• Claim domestic violence – As a last measure, you may also claim domestic violence. Some states actually allow the tenants to breach the agreements without necessarily suffering any penalties. Do not hesitate to invoke the same when caught between a rock and a hard place.

Most states allow for the penalization of the tenant or landlord who violates the agreement before the same has expired. Mostly, the party in error is sued, and the corresponding damages are taken care of appropriately.

Frequently Asked Questions

How long does a lease last?

There are no boundaries as to how long a lease should last. It can be a month-to-month lease, six months long, one year, or more. All leases are not required to be of the same duration. Some leases allow the tenant to extend the term after the first term is completed.

Does a lease agreement need to be witnessed or notarized?

Lease agreements that are less than one year do not need to be notarized or witnessed in all 50 States. However, for those that are longer and involve a lot of money, it is recommended that they are witnessed and/or notarized. For example, in Florida, leases longer than one year dictate that additional signing requirements such as be witnessed to be done.

Can I add a roommate to a lease?

The addition of tenants or occupants should be done according to the lease agreement guidelines. Standard residential agreements state that new tenants should specifically be added as co-tenants. Therefore, one can add a roommate if they follow the guidelines of the agreement. The wrongful addition of a new tenant or occupant can subject the tenant to criminal and financial screening as well as a rental history review.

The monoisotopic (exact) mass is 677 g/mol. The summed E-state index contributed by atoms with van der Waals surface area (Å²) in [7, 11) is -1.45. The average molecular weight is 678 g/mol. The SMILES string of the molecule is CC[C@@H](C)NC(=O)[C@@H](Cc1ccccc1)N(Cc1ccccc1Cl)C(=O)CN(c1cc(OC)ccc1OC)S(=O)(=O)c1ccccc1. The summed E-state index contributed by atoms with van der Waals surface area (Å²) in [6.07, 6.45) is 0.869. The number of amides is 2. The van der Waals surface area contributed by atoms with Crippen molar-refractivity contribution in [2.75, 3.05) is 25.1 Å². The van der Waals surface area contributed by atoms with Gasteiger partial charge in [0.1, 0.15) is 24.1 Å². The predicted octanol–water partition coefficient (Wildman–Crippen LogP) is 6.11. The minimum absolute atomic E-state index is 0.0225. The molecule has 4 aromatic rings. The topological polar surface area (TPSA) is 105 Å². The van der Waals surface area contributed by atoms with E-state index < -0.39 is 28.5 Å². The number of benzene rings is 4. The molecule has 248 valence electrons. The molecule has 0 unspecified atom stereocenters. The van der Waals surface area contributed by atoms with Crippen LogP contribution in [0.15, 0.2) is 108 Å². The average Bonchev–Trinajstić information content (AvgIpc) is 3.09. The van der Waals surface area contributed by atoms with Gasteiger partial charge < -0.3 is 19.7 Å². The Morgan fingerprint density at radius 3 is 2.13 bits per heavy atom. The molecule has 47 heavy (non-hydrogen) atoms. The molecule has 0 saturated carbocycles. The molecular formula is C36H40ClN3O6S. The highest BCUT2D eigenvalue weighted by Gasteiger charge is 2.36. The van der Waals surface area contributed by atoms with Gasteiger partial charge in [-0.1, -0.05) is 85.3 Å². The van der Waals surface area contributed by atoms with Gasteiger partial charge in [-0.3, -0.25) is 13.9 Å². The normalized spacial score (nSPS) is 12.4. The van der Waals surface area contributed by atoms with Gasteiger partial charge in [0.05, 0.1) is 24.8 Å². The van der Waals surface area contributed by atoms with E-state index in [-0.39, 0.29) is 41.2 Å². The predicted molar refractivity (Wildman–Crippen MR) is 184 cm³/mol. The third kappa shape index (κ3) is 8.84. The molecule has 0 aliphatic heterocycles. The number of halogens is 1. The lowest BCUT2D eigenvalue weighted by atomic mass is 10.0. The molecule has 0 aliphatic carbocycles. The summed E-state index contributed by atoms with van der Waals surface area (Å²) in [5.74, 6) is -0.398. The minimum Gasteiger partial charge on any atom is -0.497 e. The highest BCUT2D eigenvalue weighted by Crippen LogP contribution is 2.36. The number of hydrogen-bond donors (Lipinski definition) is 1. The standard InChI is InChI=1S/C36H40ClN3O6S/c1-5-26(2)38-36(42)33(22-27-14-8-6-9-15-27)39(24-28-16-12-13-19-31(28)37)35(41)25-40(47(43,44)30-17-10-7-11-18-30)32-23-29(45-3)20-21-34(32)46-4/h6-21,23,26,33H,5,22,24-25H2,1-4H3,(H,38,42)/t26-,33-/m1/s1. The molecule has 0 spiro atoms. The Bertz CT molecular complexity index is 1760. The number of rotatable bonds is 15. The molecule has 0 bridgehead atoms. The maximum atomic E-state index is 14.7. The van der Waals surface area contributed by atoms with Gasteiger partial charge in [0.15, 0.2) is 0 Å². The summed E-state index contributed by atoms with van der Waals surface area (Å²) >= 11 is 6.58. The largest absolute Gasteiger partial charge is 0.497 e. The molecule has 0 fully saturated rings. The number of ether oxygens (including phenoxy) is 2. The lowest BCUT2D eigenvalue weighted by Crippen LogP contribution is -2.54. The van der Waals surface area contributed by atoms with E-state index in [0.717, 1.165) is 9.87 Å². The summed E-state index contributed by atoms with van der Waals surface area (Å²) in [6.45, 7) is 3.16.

About This Article

Justin W. Heeg
Authored by:
Contract Specialist, Business & Real Estate Attorney
Justin W. Heeg, Esq., founder of Heeg Law PLLC, brings extensive expertise in legal contract writing, with a special focus on real estate, complemented by a strong foundation in trusts and wills. Previously a prominent figure at Dwight Capital, a premier U.S. commercial real estate lender, Justin played a pivotal role in shaping their mortgage REIT strategy and overseeing legal compliance. His tenure at the esteemed law firm Skadden, Arps, Slate, Meagher & Flom LLP saw him facilitating significant real estate transactions, advising top-tier lenders, and equity firms. With his rich legal background, Justin stands as a trusted expert in both business and real estate law.